The second volume of this comprehensive anthology covers the twentieth and early twenty-first centuries. The anthology is broad ranging both in its selection of material by figures traditionally acknowledged as being of central importance, and in the material it presents by a range of other figures. The material in this volume is presented in three sections. The first, “Power and the State,” includes selections by such figures as Goldman, Lenin, Weber, Schmitt, and Hayek. Among those included in the “Race, Gender, and Colonialism” section are de Beauvoir, Gandhi, Fanon, and Young. The third and by far the longest section, “Rights-Based Liberalism and its Critics,” focuses on the many interrelated directions that social and political philosophy has taken since the publication of John Rawls’s ground-breaking A Theory of Justice in 1971.
In order to better meet the needs of today’s students, the editors have made every effort to include accurate and accessible translations of the readings. Additionally, every selection has been painstakingly annotated, and each figure is given a substantial introduction highlighting her or his major contributions within the tradition. For figures of central importance, the editors have included extended introductions that place the figure in the context of intellectual history as well as of political thought. In order to ensure the highest standards of accuracy and accessibility, the editors have consulted dozens of leading academics during the course of the volume’s development (many of whom have contributed introductory material as well as advice). The result is an anthology with unparalleled pedagogical benefits; The Broadview Anthology of Social and Political Thought sets the new standard for social and political philosophy instruction.
“This is a wonderful collection, with great introductory essays: it is the ideal point of entry to social and political theory over the last century. We should all be grateful to the editors for selecting and contextualizing so rich a body of materials.” — Kwame Anthony Appiah, Princeton University
“This excellent collection of essays situates the questions of the oppressed and colonized against and within traditional mainstream political thought. Bringing the diverse contributions of feminism and other liberation struggles to the forefront, it offers a new approach to the teaching and study of social and political theory. Carefully edited readings are augmented with accessible introductions that trace the historical developments of political ideologies. Spanning traditions and ideological divides, The Broadview Anthology of Social and Political Thought is wonderfully adaptable to a variety of courses in political theory or history of political thought at virtually every level of higher education.” — Sally J. Scholz, Villanova University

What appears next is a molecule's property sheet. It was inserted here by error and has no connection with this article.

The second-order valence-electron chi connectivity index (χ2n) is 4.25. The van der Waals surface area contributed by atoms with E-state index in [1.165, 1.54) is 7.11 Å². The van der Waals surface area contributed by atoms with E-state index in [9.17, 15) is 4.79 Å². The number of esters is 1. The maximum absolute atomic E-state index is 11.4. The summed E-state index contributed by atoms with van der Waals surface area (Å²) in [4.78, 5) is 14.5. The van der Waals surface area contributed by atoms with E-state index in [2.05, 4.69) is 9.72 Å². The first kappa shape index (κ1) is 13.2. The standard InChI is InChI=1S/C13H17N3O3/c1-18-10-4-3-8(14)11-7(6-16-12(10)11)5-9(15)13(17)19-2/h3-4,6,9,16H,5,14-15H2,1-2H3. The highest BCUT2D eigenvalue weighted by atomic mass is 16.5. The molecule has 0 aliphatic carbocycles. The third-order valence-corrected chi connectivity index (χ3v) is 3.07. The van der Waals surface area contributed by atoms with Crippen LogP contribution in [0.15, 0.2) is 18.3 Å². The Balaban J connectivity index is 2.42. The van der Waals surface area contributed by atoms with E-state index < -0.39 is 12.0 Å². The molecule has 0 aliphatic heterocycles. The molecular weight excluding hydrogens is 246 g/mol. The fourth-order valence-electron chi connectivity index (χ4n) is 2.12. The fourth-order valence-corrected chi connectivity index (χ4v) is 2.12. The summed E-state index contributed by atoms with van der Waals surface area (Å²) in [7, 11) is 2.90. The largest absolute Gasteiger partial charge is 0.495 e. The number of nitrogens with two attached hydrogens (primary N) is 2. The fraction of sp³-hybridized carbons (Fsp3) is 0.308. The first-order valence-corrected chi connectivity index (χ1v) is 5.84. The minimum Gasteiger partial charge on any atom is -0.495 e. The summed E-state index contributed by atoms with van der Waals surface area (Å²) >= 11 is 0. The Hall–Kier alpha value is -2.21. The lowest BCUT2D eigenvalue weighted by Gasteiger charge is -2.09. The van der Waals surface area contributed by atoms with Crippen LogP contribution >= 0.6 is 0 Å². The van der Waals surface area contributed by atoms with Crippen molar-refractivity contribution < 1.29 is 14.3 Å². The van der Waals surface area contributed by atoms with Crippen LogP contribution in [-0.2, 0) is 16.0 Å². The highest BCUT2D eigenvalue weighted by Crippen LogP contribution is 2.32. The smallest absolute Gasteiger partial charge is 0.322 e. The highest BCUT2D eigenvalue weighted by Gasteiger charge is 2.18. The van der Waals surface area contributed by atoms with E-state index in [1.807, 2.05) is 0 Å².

“This anthology offers an invaluable, wide-ranging, and inclusive overview of recent political thought organized around central questions and themes in political theory throughout the twentieth and twenty-first centuries. A detailed introduction to each section and each author provides a rich historical background to theories and theorists. Courses that utilize this volume will have abundant resources from which to familiarize students with the complexity and diversity of political thought from the past hundred plus years.” — Colleen Murphy, Texas A&M University
“This authoritative, comprehensive and highly accessible anthology manages to bring together key texts of some of the most important political theorists of our age. The selections have not only been chosen with a keen eye for excellence, but are preceded by very helpful introductory essays. It should prove an invaluable guide for students and scholars alike.” — R.B.J. Tinnevelt, Radboud University Nijmegen
“An outstanding collection of readings drawn from classical and contemporary political thought. The immensely helpful introductions to each of the three central parts will greatly assist students in understanding the context and significance of each figure’s work.” — Gillian Brock, University of Auckland
“This volume is a very bold collaborative effort which deserves rich praise for its meticulous attempt to encompass such a broad swathe of mainly twentieth-century political thought readings in a manageable compass. … [The anthology’s] aim to move beyond the more standard ideas of post-1970s rights-based philosophical liberalism into a wide range of readings concerned with power, the state, gender, race, and so forth, is also to be fulsomely welcomed. The volume provides a much more detailed and historically accurate picture of political thought in this period than one encounters in many other synoptic volumes. Overall the editors are to be congratulated for having put together this volume in such a scholarly and thoughtful manner, and for having provided full and helpful introductions for a student readership. It should be of great utility for courses in political thought.” — Andrew Vincent, Sheffield University